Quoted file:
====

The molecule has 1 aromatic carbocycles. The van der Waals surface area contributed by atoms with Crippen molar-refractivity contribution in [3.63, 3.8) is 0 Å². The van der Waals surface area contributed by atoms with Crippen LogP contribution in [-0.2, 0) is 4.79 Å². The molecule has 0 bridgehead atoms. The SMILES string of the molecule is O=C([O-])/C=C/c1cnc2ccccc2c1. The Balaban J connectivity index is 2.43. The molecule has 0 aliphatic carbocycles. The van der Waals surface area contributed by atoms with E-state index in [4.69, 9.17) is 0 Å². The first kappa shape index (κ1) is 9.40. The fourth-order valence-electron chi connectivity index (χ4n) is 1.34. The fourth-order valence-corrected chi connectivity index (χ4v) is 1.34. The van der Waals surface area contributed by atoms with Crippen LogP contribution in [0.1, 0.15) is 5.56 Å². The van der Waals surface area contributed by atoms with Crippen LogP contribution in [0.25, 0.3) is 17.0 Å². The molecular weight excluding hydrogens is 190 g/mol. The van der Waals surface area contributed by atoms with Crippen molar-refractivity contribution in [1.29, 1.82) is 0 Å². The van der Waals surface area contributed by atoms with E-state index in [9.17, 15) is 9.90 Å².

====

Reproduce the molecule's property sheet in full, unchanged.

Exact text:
The molecule has 1 aromatic carbocycles. The van der Waals surface area contributed by atoms with Crippen molar-refractivity contribution in [3.63, 3.8) is 0 Å². The van der Waals surface area contributed by atoms with Crippen LogP contribution in [-0.2, 0) is 4.79 Å². The molecule has 0 bridgehead atoms. The SMILES string of the molecule is O=C([O-])/C=C/c1cnc2ccccc2c1. The Balaban J connectivity index is 2.43. The molecule has 0 aliphatic carbocycles. The van der Waals surface area contributed by atoms with E-state index in [4.69, 9.17) is 0 Å². The first kappa shape index (κ1) is 9.40. The fourth-order valence-electron chi connectivity index (χ4n) is 1.34. The fourth-order valence-corrected chi connectivity index (χ4v) is 1.34. The van der Waals surface area contributed by atoms with Crippen LogP contribution in [0.1, 0.15) is 5.56 Å². The van der Waals surface area contributed by atoms with Crippen LogP contribution in [0.25, 0.3) is 17.0 Å². The molecular weight excluding hydrogens is 190 g/mol. The van der Waals surface area contributed by atoms with Crippen molar-refractivity contribution in [1.29, 1.82) is 0 Å². The van der Waals surface area contributed by atoms with E-state index in [9.17, 15) is 9.90 Å².